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Mr. Rubin has since suggested he did not have nearly as much influence at Citigroup as the public might have thought. But that has not stopped some critics from blaming him. “You were either pulling the levers or asleep at the switch,” Philip N. Angelides, the chairman of the Financial Crisis Inquiry Commission, told Mr. Rubin during a hearing in April.

That might help explain why Mr. Rubin said he was not looking to work again on Wall Street after Citigroup.

“When I left Citi in January, I had a whole bunch of people come to talk to me about a couple of different things,” he said in an interview. “I was not planning to take on another major commitment.”

Mr. Rubin said he “came over one day and sat in on a meeting” at Centerview and “it seemed like it would be very interesting to me.”

“I could help an extremely successful but younger firm grow, and I could work with clients.”

Despite the criticism of his tenure at Citigroup, some Wall Street denizens said Mr. Rubin was still seen as a powerful adviser who would attract Fortune 500 clients.

“He has some critics, but he still has a lot of credibility in the business world,” said Richard I. Beattie, chairman of Simpson Thacher & Bartlett. “He’s a got a unique combination of experiences.”

Before hiring Mr. Rubin, Centerview sought the views of some clients.

“I went to one of my big clients who has very different political views than Bob does and he said, ‘Look, I think it would be fascinating to talk to him. I don’t agree with what he says, but I certainly want to hear his point of view,’ ” Mr. Pruzan said.

David M. Cote, the chief executive of Honeywell and a Centerview client, said he was interested in Mr. Rubin’s counsel. “Bob Rubin offers a sophisticated perspective on the macroeconomic issues affecting companies, industries and markets globally and has been at the nexus of the public and private sectors,” he said.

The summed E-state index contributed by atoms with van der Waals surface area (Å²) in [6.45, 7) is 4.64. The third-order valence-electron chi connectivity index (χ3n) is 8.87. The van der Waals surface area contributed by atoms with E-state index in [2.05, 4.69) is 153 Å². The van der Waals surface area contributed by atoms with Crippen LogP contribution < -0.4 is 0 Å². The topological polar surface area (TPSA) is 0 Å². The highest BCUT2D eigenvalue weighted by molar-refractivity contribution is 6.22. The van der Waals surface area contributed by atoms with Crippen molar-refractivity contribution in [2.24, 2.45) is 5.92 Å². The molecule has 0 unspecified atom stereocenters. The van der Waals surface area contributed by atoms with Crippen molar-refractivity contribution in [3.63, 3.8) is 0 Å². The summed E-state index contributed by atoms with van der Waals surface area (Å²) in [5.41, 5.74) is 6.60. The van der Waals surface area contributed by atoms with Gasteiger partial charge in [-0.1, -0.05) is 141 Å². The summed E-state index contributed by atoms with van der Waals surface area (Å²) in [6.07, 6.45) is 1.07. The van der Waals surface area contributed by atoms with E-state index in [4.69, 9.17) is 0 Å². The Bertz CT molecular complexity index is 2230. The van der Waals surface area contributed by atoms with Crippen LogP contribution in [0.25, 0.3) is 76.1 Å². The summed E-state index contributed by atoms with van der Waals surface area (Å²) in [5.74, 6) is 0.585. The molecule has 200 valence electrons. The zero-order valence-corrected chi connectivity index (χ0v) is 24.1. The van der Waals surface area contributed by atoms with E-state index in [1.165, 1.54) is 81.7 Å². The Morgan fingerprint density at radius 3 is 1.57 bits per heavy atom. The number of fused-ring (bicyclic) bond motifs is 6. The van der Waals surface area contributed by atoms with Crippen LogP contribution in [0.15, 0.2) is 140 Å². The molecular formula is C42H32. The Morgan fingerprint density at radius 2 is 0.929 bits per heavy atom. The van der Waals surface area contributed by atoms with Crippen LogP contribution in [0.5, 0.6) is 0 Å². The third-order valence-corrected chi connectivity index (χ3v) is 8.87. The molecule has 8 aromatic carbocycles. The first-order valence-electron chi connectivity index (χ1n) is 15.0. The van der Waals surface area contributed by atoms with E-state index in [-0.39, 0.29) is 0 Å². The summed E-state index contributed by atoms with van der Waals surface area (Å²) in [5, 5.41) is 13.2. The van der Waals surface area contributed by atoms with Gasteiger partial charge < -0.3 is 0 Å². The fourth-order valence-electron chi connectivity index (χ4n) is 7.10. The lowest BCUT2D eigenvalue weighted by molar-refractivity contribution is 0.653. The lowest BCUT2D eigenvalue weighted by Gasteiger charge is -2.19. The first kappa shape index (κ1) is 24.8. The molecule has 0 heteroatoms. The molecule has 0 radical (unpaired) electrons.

Centerview has become a fast-rising star in advisory work on mergers and acquisitions and has worked on some of the most prominent deals in recent years. The firm advised Kraft on its $21.6 billion acquisition of Cadbury of Britain, Pepsi on its $21 billion acquisition of its two independent bottlers and the News Corporation on its $5.6 billion acquisition of Dow Jones.

The firm has added some other well-known talent to its executive ranks, including James M. Kilts, a former chief executive of Gillette and Nabisco and a former board member of The New York Times Company; Stephen S. Crawford, a former co-president of Morgan Stanley; and Adam D. Chinn, a former partner at Wachtell, Lipton, Rosen & Katz.

Mr. Rubin continues to work as co-chairman of the Council on Foreign Relations, the head of the Hamilton Project at the Brookings Institution and as a board member of Harvard University. He will devote about a quarter of his time to Centerview and keep his main business office there.

“If you’re going to be involved in policy issues, you have to be very current on what’s going on the economy,” Mr. Rubin said. “Obviously, Centerview provides a terrific window. It’s a symbiotic relationship and so it seemed to make sense.”

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